During ten Christmas days in 1989 which shook the world, the all-powerful House of Ceausescu crumbled and fell in the blood-splattered snow.
DOWNFALL grippingly tells the story of just how grotesque and bizarre the Romanian dictatorship had become, universally notorious for its leather-jacketed Securitate and its child AIDS horror. At its head were the Red Royal Family, the Ceausescus - the world's only communist king and queen.
DOWNFALL graphically describes this the bravest and deadliest anti-communist revolution, from its beginnings in heroic Timasoara to its triumph in Palace Square, Bucharest with the dictators' dramatic helicopter flight from the rooftop and the shocking reality of their bullet-ridden end.
DOWNFALL chronicles the violently contested aftermath, the claims and counter-claims from the revolution's winners and losers, and contains exclusive interviews with the surviving imprisoned members of the Ceausescu family. Was it a real revolution or a pre-emptive coup? Where are the Securitate now, and which way is Romania headed? With acute insight and in rich detail, DOWNFALL helps answer these persisting questions.
George Galloway, the controversial MP for Glasgow Hillshead, is a foreign affairs specialist who counts the like of Yasser Arafat and Benazir Bhutto as his personal friends. His travels read like a roll-call of revolutionary upheavals: from the bombed-out ruins of Beirut, the firestorms of Gaza, Soweto, Kashmir and Nicaragua to the rebel-held fiefdoms of the Philippines and Central America.
A frequent broadcaster and orator, Galloway writes for the Sunday Times, the Evening Standard, the Guardian, Spectator, Glasgow Herald and The Scotsman.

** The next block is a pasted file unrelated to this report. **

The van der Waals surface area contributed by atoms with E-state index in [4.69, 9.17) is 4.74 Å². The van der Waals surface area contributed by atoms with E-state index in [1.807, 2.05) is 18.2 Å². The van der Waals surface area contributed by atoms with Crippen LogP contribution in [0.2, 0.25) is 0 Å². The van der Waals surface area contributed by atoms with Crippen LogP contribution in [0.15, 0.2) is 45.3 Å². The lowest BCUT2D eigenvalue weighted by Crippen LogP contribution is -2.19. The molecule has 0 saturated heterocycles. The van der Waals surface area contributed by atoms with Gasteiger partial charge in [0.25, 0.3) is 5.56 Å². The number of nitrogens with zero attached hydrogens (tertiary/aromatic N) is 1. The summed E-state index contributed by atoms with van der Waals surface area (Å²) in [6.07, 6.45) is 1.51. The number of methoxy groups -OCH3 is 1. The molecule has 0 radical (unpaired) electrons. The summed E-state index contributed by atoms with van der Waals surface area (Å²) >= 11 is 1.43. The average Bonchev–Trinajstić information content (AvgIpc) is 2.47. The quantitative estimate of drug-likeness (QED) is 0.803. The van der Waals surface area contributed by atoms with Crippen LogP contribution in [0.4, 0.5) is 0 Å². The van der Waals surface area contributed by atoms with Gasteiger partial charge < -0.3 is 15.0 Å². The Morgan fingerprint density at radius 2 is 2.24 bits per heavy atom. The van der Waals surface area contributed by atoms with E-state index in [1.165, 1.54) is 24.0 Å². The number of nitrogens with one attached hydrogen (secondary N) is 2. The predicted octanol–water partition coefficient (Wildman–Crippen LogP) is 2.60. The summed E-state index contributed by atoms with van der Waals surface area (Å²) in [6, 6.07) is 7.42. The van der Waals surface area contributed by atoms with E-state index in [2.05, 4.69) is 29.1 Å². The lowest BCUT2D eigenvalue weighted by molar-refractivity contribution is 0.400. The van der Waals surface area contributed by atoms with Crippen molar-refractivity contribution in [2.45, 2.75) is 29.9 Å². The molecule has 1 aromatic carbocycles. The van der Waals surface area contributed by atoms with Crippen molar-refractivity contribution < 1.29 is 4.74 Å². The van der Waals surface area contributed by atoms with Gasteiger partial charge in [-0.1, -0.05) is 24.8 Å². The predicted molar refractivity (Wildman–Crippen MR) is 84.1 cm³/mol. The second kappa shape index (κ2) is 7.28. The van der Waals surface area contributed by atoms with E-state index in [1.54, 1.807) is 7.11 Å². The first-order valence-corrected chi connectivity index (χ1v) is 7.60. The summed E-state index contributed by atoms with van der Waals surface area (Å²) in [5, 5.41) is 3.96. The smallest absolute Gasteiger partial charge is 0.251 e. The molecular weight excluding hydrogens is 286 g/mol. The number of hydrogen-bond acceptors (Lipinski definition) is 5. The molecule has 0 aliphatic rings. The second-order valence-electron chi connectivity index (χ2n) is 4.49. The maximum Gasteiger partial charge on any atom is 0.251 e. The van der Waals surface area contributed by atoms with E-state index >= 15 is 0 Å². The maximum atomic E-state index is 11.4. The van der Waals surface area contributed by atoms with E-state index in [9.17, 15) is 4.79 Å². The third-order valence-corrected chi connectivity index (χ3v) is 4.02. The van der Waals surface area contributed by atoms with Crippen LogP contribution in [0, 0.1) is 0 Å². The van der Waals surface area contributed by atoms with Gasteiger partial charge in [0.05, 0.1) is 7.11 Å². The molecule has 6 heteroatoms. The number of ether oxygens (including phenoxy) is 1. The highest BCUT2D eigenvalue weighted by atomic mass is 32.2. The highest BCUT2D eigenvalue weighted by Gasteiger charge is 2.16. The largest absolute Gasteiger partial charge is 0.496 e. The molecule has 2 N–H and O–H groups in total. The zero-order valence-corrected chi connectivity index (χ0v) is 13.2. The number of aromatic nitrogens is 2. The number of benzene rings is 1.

Bob Wylie is a freelance journalist whose work in recent years has made him an eye-witness to the drama of events in South Africa, the Middle East and Eastern Europe. He worked for nearly two years in Cape Town and Johannesburg during P.W. Botha's State of Emergency to chart the youth revolt and the rise of the black unions, then went to Israel and the Occupied Territories to follow the Palestinian intifada, and most recently he has marched in the footsteps of the unfolding anti-communist revolutions in Poland, Yugoslavia, and Romania.
Wylie, formerly a prominent Marxist, prides himself on getting both sides of the story, and his writings in the British and European press demonstrate a sharp eye for detail, and a keen ear for quote. He is an Honours graduate of Glasgow University and was a teacher and then social worker before becoming a journalist. He says his working maxim now is "Things are never what they seem."
In autumn 1957 I had not yet experienced the Japanese film Rashomon, the dramatisation of the classic enigma of truth, the inescapable, ordained contradictions, life distorted to infinity in its own mirror.
I knew in Warsaw as I walked through the October events that I was walking in a hall of facets ... 30 years later I cannot be certain what was real and what was imagined ... which has caused me to return to Rashomon ... to study this metaphor of life and remind myself that there is no truth. There are many truths, some valid for one, some for another. Things are not what they seem ... It is a lesson we must learn and relearn because always we keep searching for certainty, and certainty does not exist.
Harrison Salisbury, Disturber of the Peace,
PART I The Red Royal Family
1 The End, the Beginning
PART II The Revolution from Timišoara to Bucharest
PART III The June Days
17 From January to June
Appendix 1 Romania—20th May